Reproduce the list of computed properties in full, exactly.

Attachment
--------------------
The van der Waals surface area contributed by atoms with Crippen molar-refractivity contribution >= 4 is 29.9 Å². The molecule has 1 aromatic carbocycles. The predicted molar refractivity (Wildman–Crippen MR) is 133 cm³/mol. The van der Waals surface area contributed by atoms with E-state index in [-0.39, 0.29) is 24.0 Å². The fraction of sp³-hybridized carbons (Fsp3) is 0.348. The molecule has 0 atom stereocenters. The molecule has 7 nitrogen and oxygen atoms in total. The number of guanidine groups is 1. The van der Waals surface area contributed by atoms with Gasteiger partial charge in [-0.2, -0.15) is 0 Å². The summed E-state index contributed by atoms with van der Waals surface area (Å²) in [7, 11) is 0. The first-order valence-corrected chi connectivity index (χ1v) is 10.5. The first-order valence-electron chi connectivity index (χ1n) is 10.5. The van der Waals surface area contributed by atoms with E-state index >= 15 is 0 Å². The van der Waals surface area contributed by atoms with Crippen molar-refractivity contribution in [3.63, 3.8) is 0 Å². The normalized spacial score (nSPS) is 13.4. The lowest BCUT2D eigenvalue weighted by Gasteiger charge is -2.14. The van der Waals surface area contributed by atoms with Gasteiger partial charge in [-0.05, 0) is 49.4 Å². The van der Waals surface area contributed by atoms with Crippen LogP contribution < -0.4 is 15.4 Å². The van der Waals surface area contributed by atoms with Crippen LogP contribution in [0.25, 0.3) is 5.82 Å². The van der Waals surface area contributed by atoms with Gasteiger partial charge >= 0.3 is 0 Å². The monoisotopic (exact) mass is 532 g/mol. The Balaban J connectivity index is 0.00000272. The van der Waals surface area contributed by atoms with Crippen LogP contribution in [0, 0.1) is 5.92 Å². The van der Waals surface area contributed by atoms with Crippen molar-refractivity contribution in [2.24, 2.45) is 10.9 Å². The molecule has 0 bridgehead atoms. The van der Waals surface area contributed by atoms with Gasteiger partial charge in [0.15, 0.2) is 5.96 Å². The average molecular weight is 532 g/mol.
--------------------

The van der Waals surface area contributed by atoms with Crippen molar-refractivity contribution >= 4 is 29.9 Å². The molecule has 1 aromatic carbocycles. The predicted molar refractivity (Wildman–Crippen MR) is 133 cm³/mol. The van der Waals surface area contributed by atoms with E-state index in [-0.39, 0.29) is 24.0 Å². The fraction of sp³-hybridized carbons (Fsp3) is 0.348. The molecule has 0 atom stereocenters. The molecule has 7 nitrogen and oxygen atoms in total. The number of guanidine groups is 1. The van der Waals surface area contributed by atoms with Gasteiger partial charge in [-0.2, -0.15) is 0 Å². The summed E-state index contributed by atoms with van der Waals surface area (Å²) in [7, 11) is 0. The first-order valence-corrected chi connectivity index (χ1v) is 10.5. The first-order valence-electron chi connectivity index (χ1n) is 10.5. The van der Waals surface area contributed by atoms with E-state index >= 15 is 0 Å². The van der Waals surface area contributed by atoms with Crippen molar-refractivity contribution in [3.63, 3.8) is 0 Å². The normalized spacial score (nSPS) is 13.4. The lowest BCUT2D eigenvalue weighted by Gasteiger charge is -2.14. The van der Waals surface area contributed by atoms with Gasteiger partial charge in [-0.05, 0) is 49.4 Å². The van der Waals surface area contributed by atoms with Crippen LogP contribution < -0.4 is 15.4 Å². The van der Waals surface area contributed by atoms with Crippen LogP contribution in [0.25, 0.3) is 5.82 Å². The van der Waals surface area contributed by atoms with Gasteiger partial charge >= 0.3 is 0 Å². The monoisotopic (exact) mass is 532 g/mol. The Balaban J connectivity index is 0.00000272. The van der Waals surface area contributed by atoms with Crippen LogP contribution in [0, 0.1) is 5.92 Å². The van der Waals surface area contributed by atoms with Crippen molar-refractivity contribution in [2.24, 2.45) is 10.9 Å². The molecule has 0 bridgehead atoms. The van der Waals surface area contributed by atoms with Gasteiger partial charge in [0.15, 0.2) is 5.96 Å². The average molecular weight is 532 g/mol.